The potential of Blockchain with Hal Robson-Kanu

Ahead of SportsPro Live, SportsPro spoke to Soccer star Hal Robson-Kanu on blockchain’s sporting potential.

“People always oppose change,” Thomas Robson-Kanu points out as he discusses the merits of cryptocurrency and the technological advancements made plausible by the invention and development of blockchain.

Thomas by birth, Hal by virtue of popular culture, Robson-Kanu is a name now steeped in Welsh sporting folklore. Having scored one of Wales’ most famous goals en route to the Uefa Euro 2016 semi-finals, the winger now plies his trade for Championship outfit West Bromwich Albion, while away from the pitch the 29-year-old’s focus is on taking the curious enigma of blockchain into the mainstream.

It is a sphere that has fascinated Robson-Kanu since reading the original bitcoin white paper in 2008, and it is the same fascination that has informed the concept behind Sports Ledger, the multilayer blockchain-centric company he co-founded in 2017.

He is tackling the venture head-on, commuting almost daily from his club’s training complex in the West Midlands to the company’s office in Chiswick, west London. It is, he explains, an endeavour that requires his full attention, particularly given he is launching Sports Ledger amid a backdrop of scepticism, not only as a professional athlete, but with a cloud of uncertainty hanging over the deeply complex world of distributed ledger technology.

“You look at when the industrial revolution came about and the opposition to that,” he says of a societal trepidation surrounding technological progression. “We look back at the first stages of the internet – there was opposition to that; we look at the first stages of electricity – a lot of people were saying that electricity would burn your house down.

“That was the narrative. It wasn’t talking about the potential values of it and the way in which we now use it.”

The same mainstream disquiet is attached to blockchain. Robson-Kanu, however, is in no doubt as to its potential; Sports Ledger carries an ambitious strap line – ‘The Future of Sports’.

Its advantages, he implores, are undeniable: an ownership of personal data amid a proverbial fightback against today’s social media giants; an ability to profit from content creation; a means of cost-cutting; a place to engage more closely and deeply with a fanbase; a platform to secure, access and share biometric data; even the chance to use statistics to scout undiscovered talent. The list is endless.

Its biggest challenge, he acknowledges, is in convincing the masses to buy into a concept whose finer digital minutiae require a significant level of expertise. Yet, as Robson-Kanu highlights, there are few who comprehend the inner workings of our modern-day staples.

“To actually understand the full function and full potential of all the infrastructure behind blockchain is going to take people a long time to do,” he acknowledges. “But nobody truly understands how the internet works.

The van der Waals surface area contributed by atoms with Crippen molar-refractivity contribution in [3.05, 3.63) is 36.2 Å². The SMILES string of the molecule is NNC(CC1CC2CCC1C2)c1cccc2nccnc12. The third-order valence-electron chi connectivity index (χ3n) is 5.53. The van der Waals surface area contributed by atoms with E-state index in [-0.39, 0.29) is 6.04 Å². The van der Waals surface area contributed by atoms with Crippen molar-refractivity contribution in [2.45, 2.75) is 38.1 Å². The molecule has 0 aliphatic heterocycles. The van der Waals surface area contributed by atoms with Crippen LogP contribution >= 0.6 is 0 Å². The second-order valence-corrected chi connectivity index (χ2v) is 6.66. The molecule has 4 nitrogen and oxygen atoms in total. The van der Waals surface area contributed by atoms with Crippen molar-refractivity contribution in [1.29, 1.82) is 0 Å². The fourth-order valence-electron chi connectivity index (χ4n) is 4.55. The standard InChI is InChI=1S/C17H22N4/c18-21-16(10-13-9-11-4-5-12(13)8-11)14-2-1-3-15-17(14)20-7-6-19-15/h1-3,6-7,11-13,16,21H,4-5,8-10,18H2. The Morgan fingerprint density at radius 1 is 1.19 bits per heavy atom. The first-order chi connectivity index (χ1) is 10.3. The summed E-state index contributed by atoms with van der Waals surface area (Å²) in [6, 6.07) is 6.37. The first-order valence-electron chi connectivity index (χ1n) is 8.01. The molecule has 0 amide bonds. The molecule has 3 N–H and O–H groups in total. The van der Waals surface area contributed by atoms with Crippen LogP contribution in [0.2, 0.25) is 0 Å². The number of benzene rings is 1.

“They know it works, but what they also know is that they just use it and they use it because applications and use cases have been built on top of the internet – whether that’s a Google search engine or whether that’s a video call on Apple.”

Where the internet differs from blockchain, though, is in its core function. The development of the technology since bitcoin first appeared in 2008 means that a centralised model can now be built, where not only information, but value can be exchanged.

As the former Reading midfielder puts it: “The internet is the internet of information; blockchain is the internet of value. Fundamentally, the adoption of blockchain will occur through use case.

“With what we are building at Sports Ledger, you are simply going to use it as an application. It’s not a case of needing to understand the concept of blockchain to use it – you don’t.”

In a changing society, the notion of focusing on blockchain’s benefits rather than its technological intricacies marks a crucial modification of attitude. Indeed, it is an ever-growing market – according to a Research and Markets report, the blockchain industry is set to be worth US$7.59 billion by 2024.

As Robson-Kanu says: “People are beginning to understand the fundamental values of blockchain and how it will enhance every single person’s life – whether that’s from recording land registry records on blockchain or recording health records, executing purchases of a house, which would normally take six to eight weeks but could occur instantaneously and fully verified and completely transparent.

“The adoption of blockchain will happen at a faster rate than the adoption of the internet. This is simply because, if you track technological innovation and revolution, we are on this upward trend in terms of our actual technological innovation as a human society and a human race. It is not going to take as long as the internet – it’s going to happen a lot quicker.”

It is a timeline corroborated by Omar Jackson, the director of Cryptech, a Berkeley Assets-owned blockchain technology business. He argues that the sports industry has little choice but to embrace the benefits of the technology.

“All major top-flight football clubs and top sporting institutions will all be adopting some form of blockchain technology within the next 24 months,” he predicts. “Clubs have so much data that they have to hold on their system at any one time. The most secure way of holding that now is through blockchain.